Avi Loeb—Hunting for an Interstellar Meteor on the Sea Floor off Papua New Guinea

On 2014-01-08 a meteor around 0.45 metres in diameter hit Earth’s atmosphere at a velocity around 60 km/sec, which means it was unbound to the solar system and hence an interstellar object. Any fragments that survived atmospheric entry were predicted to have fallen in the ocean off the coast of Papua New Guinea.

The Galileo Project is currently searching for debris from the meteor on the ocean floor around the predicted point of impact. If successful, this will be the first recovery of material which originated outside the solar system.

Avi Loeb, Harvard astronomer and founder of the Galileo Project, reports from on board the Silver Star, which is conducting the search for debris from the meteor. Prof. Loeb is posting regular updates from the expedition on his Medium site.

In totally unrelated news, an English translation of Jules Verne’s long-lost original manuscript of his wickedly funny 1901 novel La Chasse au météore, The Meteor Hunt, is now available.


Is this about finding a microscopic dent on one of several needles that may have been dropped on a very large hay stack?

Professor Loeb’s paper (source) describes the search grid size as follows:

The area associated with the DoD-reported localization box for the fireball is ∼ 120 km2 , but given practical constraints the expedition cannot search an area that large

As John noted, the meteorite in question is thought to have been about 0.45m in diameter. And the expedition’s approach narrowed down the grid square for the search somewhat:


Figure 4. The DoD-reported location is represented by the “plus” at the center of the plot, with the 0.1
◦ × 0.1◦ box corresponding to the area allowed by the precision of the DoD-reported coordinates. AU MANU distance constraint (projected onto the surface of the ocean) is illustrated in blue, with the ∼ 16 km2 portion that agrees with the DoD reported coordinates (given their level of precision) highlighted in red. The purple region indicates the constraint given by the AU COEN seismic signal, which is fully consistent with the AU MANU distance constraint. The gray arrow indicates the direction that the meteor was traveling in, according to DoD data.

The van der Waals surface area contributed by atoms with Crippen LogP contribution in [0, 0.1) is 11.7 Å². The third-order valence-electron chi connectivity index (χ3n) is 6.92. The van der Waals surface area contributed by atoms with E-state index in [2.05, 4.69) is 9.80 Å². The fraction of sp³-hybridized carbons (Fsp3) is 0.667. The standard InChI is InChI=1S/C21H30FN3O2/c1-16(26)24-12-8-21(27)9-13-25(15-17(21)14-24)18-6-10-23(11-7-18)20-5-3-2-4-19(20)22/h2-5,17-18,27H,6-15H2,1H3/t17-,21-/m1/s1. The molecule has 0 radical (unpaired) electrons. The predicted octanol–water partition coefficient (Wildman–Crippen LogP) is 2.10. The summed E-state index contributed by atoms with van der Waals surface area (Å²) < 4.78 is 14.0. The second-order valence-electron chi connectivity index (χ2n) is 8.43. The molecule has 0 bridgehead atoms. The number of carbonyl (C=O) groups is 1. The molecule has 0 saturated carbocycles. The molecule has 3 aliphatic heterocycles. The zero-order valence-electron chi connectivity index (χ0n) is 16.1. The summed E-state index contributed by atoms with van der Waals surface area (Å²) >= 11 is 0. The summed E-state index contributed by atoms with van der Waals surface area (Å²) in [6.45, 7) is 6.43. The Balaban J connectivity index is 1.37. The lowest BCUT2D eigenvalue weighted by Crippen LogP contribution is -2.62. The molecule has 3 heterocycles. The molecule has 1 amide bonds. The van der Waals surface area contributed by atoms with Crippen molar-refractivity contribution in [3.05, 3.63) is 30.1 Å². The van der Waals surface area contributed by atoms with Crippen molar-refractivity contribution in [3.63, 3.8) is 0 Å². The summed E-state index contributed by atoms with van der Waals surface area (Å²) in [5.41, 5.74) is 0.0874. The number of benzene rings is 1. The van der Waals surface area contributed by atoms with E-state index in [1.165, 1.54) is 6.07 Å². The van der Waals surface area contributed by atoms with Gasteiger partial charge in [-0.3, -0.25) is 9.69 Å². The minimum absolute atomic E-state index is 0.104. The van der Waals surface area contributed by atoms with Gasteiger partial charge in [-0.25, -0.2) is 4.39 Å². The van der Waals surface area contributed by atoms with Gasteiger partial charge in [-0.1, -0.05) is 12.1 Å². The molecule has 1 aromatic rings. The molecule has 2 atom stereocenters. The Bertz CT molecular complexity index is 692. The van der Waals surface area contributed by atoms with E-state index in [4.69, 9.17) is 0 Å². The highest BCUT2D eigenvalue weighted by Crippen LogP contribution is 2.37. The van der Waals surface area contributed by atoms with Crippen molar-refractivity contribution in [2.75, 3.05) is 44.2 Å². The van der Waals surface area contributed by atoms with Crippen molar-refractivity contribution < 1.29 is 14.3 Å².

Yesterday, the expedition post on Medium (link) announced recovering metallic debris consistent with steel + titanium2. The samples are currently being analyzed in the on-board gamma spectrometer to determine whether its radioactivity signature is would match the expectations of extra-terrestrially sourced object.

But when Ryan Weed ran the sample of shards through the X-ray Fluorescence (XRF) analyzer, the most likely alloy it flagged is X5 steel with titanium, which is also known as shock-resisting steel.

Should the expedition include a set of runs in a nearby “square” that’s away from the estimated impact location to rule out the possible unexplained presence of the same type of material?

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As discussed in the video, they have performed a number of control runs with the collection sled in similar bottom regions away from the predicted impact zone to obtain a baseline for comparison with what they find nearer the predicted impact point. I presume they will do the same with the non-magnetic sluice collection after they complete the magnetic collection recovery sweeps.

A lot depends upon how much fragmentation occurred as the object entered the atmosphere and how high. If it broke up high in the atmosphere into many small particles, the strewn field may be large and magnetic collection of tiny bits that show anomalous elemental and isotopic composition may be possible over a large area. We have an experience base of precisely zero dense, high-strength objects entering the atmosphere at velocities around 60 km/sec, so much of what is happening here is data collection in the absence of models. Think of it as science in action.


Yes, indeed, it is exciting and I am certain very enjoyable to embark (no pun intended) on the science expedition. Traipse around PNG and post on Medium and jog on the deck before sunrise, etc.

What I am having trouble with is the post hoc, ergo propter hoc nature of the setup used here. The magnitude of any “signal” of possible extraterrestrial provenance for the meteor would realistically be amplified a lot by high expectations and the sophisticated engineering associated with collecting and analyzing the data.

Struggling to reconcile the idea of maintaining the integrity of the scientific investigation process while publicizing and marketing every little aspect of it very strongly. Every Medium post that raises yet another interesting hypothesis and carefully articulated observation seems to further bias the outcome towards a successful find.

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